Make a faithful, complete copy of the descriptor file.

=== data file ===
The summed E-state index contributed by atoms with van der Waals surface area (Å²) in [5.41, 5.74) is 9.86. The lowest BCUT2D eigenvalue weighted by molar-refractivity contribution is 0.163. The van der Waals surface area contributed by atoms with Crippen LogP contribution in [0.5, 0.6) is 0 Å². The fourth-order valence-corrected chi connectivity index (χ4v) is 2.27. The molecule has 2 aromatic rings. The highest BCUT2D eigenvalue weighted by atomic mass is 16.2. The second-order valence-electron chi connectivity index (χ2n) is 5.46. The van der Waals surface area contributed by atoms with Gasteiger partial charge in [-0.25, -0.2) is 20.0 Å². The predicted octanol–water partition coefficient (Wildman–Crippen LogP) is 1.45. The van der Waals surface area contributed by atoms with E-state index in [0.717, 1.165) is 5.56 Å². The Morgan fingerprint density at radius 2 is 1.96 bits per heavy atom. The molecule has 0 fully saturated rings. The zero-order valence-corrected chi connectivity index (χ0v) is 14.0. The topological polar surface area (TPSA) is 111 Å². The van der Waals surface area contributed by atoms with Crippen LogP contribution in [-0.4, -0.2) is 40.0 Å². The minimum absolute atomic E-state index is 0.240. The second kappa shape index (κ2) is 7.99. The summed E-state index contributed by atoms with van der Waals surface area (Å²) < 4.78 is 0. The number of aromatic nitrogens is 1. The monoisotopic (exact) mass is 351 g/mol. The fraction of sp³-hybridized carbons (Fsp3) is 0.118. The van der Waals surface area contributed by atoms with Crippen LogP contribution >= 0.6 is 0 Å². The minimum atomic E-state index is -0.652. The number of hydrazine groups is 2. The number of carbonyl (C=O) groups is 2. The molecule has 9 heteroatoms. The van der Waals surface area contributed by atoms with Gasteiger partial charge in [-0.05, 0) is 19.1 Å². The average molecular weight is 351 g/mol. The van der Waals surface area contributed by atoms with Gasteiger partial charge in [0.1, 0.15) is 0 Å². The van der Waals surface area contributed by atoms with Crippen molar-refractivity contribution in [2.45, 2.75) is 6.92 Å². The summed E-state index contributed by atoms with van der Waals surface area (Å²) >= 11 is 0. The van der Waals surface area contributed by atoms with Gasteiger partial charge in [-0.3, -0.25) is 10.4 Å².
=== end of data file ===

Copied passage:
The summed E-state index contributed by atoms with van der Waals surface area (Å²) in [5.41, 5.74) is 9.86. The lowest BCUT2D eigenvalue weighted by molar-refractivity contribution is 0.163. The van der Waals surface area contributed by atoms with Crippen LogP contribution in [0.5, 0.6) is 0 Å². The fourth-order valence-corrected chi connectivity index (χ4v) is 2.27. The molecule has 2 aromatic rings. The highest BCUT2D eigenvalue weighted by atomic mass is 16.2. The second-order valence-electron chi connectivity index (χ2n) is 5.46. The van der Waals surface area contributed by atoms with Gasteiger partial charge in [-0.25, -0.2) is 20.0 Å². The predicted octanol–water partition coefficient (Wildman–Crippen LogP) is 1.45. The van der Waals surface area contributed by atoms with E-state index in [0.717, 1.165) is 5.56 Å². The Morgan fingerprint density at radius 2 is 1.96 bits per heavy atom. The molecule has 0 fully saturated rings. The zero-order valence-corrected chi connectivity index (χ0v) is 14.0. The topological polar surface area (TPSA) is 111 Å². The van der Waals surface area contributed by atoms with Crippen LogP contribution in [-0.4, -0.2) is 40.0 Å². The minimum absolute atomic E-state index is 0.240. The second kappa shape index (κ2) is 7.99. The summed E-state index contributed by atoms with van der Waals surface area (Å²) < 4.78 is 0. The number of aromatic nitrogens is 1. The monoisotopic (exact) mass is 351 g/mol. The fraction of sp³-hybridized carbons (Fsp3) is 0.118. The van der Waals surface area contributed by atoms with Crippen LogP contribution >= 0.6 is 0 Å². The minimum atomic E-state index is -0.652. The number of hydrazine groups is 2. The number of carbonyl (C=O) groups is 2. The molecule has 9 heteroatoms. The van der Waals surface area contributed by atoms with Gasteiger partial charge in [-0.05, 0) is 19.1 Å². The average molecular weight is 351 g/mol. The van der Waals surface area contributed by atoms with Gasteiger partial charge in [0.1, 0.15) is 0 Å². The van der Waals surface area contributed by atoms with Crippen molar-refractivity contribution in [2.45, 2.75) is 6.92 Å². The summed E-state index contributed by atoms with van der Waals surface area (Å²) >= 11 is 0. The van der Waals surface area contributed by atoms with Gasteiger partial charge in [-0.3, -0.25) is 10.4 Å².